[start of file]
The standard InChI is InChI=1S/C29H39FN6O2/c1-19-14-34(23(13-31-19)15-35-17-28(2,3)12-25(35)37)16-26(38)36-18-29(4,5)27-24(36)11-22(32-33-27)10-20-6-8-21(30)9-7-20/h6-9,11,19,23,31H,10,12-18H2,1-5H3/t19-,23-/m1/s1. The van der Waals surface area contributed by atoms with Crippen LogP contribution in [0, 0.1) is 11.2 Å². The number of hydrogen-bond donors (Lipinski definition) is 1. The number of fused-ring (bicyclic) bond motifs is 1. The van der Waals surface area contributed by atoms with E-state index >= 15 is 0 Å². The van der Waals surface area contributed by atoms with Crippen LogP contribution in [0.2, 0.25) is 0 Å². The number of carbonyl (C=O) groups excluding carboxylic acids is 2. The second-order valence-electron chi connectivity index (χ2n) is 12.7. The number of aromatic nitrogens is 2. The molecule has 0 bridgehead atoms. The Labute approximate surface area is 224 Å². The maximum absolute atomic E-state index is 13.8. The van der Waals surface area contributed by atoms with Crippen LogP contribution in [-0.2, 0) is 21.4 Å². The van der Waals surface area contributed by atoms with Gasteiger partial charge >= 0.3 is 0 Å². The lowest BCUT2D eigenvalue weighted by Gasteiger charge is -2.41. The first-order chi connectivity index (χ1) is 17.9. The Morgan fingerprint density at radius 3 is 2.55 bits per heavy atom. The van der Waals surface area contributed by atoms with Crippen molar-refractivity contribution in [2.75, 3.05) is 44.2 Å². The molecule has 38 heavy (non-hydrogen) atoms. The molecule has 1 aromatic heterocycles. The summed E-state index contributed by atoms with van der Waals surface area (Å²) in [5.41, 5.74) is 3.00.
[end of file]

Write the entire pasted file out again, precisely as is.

The standard InChI is InChI=1S/C29H39FN6O2/c1-19-14-34(23(13-31-19)15-35-17-28(2,3)12-25(35)37)16-26(38)36-18-29(4,5)27-24(36)11-22(32-33-27)10-20-6-8-21(30)9-7-20/h6-9,11,19,23,31H,10,12-18H2,1-5H3/t19-,23-/m1/s1. The van der Waals surface area contributed by atoms with Crippen LogP contribution in [0, 0.1) is 11.2 Å². The number of hydrogen-bond donors (Lipinski definition) is 1. The number of fused-ring (bicyclic) bond motifs is 1. The van der Waals surface area contributed by atoms with E-state index >= 15 is 0 Å². The van der Waals surface area contributed by atoms with Crippen LogP contribution in [0.2, 0.25) is 0 Å². The number of carbonyl (C=O) groups excluding carboxylic acids is 2. The second-order valence-electron chi connectivity index (χ2n) is 12.7. The number of aromatic nitrogens is 2. The molecule has 0 bridgehead atoms. The Labute approximate surface area is 224 Å². The maximum absolute atomic E-state index is 13.8. The van der Waals surface area contributed by atoms with Crippen LogP contribution in [-0.2, 0) is 21.4 Å². The van der Waals surface area contributed by atoms with Gasteiger partial charge >= 0.3 is 0 Å². The lowest BCUT2D eigenvalue weighted by Gasteiger charge is -2.41. The first-order chi connectivity index (χ1) is 17.9. The Morgan fingerprint density at radius 3 is 2.55 bits per heavy atom. The van der Waals surface area contributed by atoms with Crippen molar-refractivity contribution in [2.75, 3.05) is 44.2 Å². The molecule has 38 heavy (non-hydrogen) atoms. The molecule has 1 aromatic heterocycles. The summed E-state index contributed by atoms with van der Waals surface area (Å²) in [5.41, 5.74) is 3.00.